Impeachment Inquiries Do Not Equal Lynching

Trump has declared the inquiry into his impeachment "a lynching."

Donald Trump has a history of racist, sexist, transphobic and homophobic declarations via Twitter and, most lately, he has made a mockery of the immense violence against black people during the Civil Rights movement. He has declared the inquiry into his impeachment as the greatest witch hunt in American history, a terrible precedent for other presidents, and the worst by far: a lynching.

“All Republicans must remember what they are witnessing here–– a lynching,” he fiercely proclaimed in another one of his early morning Twitter sessions. The privilege Trump holds becomes violently evident as he compares a democratic process to the thousands of men, women, and children whose bodies were carved, burned, and bludgeoned while mobs of white folk watched and laughed at their pain. Lynchings are a dark, devastating part of American history that Trump consciously fails to be aware of.

In the late 19th century after the Civil War, lynching began to surge as southerners faced the loss of the confederacy. This practice of brutally murdering someone by extrajudicial action is typically associated with mobs and the Klu Klux Klan, and primarily weaponized against black people in America. According to “Lynchings in America,” a 2017 report by the Equal Justice Initiative, over 4,000 African-Americans were lynched in the roughly 70 year span between 1877 and 1950. The violent legacy that lynchings left on America is still very prevalent, and is most vivid throughout many of the southern states. Hate crimes against African-Americans are still occurring throughout the county, and 2016 FBI statistics have shown that the most tend to manifest in the South. Their legacy is not gone, and it certainly is not a laughing matter.

Lynchings are, and should remain, a serious topic, not something to compare to a constitutionally-promised process that sustains democracy. Trump’s attempt at his own victimization is a narcissistic plea that preys upon the communities, people, and families that have experienced the nation’s ugly commitment to racism. As Trump begs for sympathy, he blatantly disregards the devastating acts of terrorism and denigration that many in America faced during the Reconstruction era.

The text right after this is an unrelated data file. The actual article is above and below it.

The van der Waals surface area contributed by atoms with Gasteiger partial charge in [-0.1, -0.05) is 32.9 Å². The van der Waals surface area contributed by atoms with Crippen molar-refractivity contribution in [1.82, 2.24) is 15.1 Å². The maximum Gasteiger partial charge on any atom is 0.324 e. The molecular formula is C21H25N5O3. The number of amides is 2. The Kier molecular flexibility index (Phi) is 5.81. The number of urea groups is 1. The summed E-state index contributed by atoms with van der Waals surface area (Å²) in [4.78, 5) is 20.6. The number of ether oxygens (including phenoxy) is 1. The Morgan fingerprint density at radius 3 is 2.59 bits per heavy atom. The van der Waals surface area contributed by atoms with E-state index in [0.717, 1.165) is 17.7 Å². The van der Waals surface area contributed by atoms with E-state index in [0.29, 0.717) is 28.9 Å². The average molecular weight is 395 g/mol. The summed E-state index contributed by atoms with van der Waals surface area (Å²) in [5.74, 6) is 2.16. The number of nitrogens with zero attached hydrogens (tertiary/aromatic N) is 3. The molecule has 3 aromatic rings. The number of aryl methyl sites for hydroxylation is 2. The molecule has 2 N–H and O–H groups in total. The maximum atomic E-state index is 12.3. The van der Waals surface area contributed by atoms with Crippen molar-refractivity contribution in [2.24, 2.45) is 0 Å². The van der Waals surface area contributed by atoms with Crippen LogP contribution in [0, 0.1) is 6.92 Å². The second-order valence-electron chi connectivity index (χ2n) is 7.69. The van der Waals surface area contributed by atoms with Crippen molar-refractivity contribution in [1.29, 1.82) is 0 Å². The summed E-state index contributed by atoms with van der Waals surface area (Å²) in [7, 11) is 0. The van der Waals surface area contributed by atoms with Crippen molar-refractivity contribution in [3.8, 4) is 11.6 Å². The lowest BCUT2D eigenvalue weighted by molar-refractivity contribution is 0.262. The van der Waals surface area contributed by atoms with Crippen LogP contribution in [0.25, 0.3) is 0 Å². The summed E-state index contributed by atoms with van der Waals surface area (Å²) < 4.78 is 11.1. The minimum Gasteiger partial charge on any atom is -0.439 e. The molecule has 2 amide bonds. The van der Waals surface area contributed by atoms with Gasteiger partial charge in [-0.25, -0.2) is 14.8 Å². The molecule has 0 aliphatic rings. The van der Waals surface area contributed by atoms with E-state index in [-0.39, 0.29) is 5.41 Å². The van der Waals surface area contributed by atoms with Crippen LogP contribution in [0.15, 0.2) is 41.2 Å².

Trivializing such an inconsolable time in American history as something people can relate to in times of their unease is outrageous and demeaning. Desensitizing people to vicious and violent acts such as lynchings is dangerous. Understanding the significance that deep racial divides held in this country is increasingly crucial, especially in today’s polarized political climate. The focus of our conversations should be reflection and progress rather than victimizing ourselves when privilege and power don’t get us to the places we want to be in.

Creating a culture of victimization is deeply harmful to our society and Trump being the main headliner of this victimization increases white nationalist sentiment. After 28 people were injured and one, Heather Heyer, was killed by a white nationalist in Charlottesville in 2017, Trump called the white nationalists “very fine people.” Hate crimes only increase as we continue to promote the victimization of powerful people. There is no excuse. A comparison of impeachment to the brutal practice of lynching is not only incredibly insensitive, but promotes further harm in the future.

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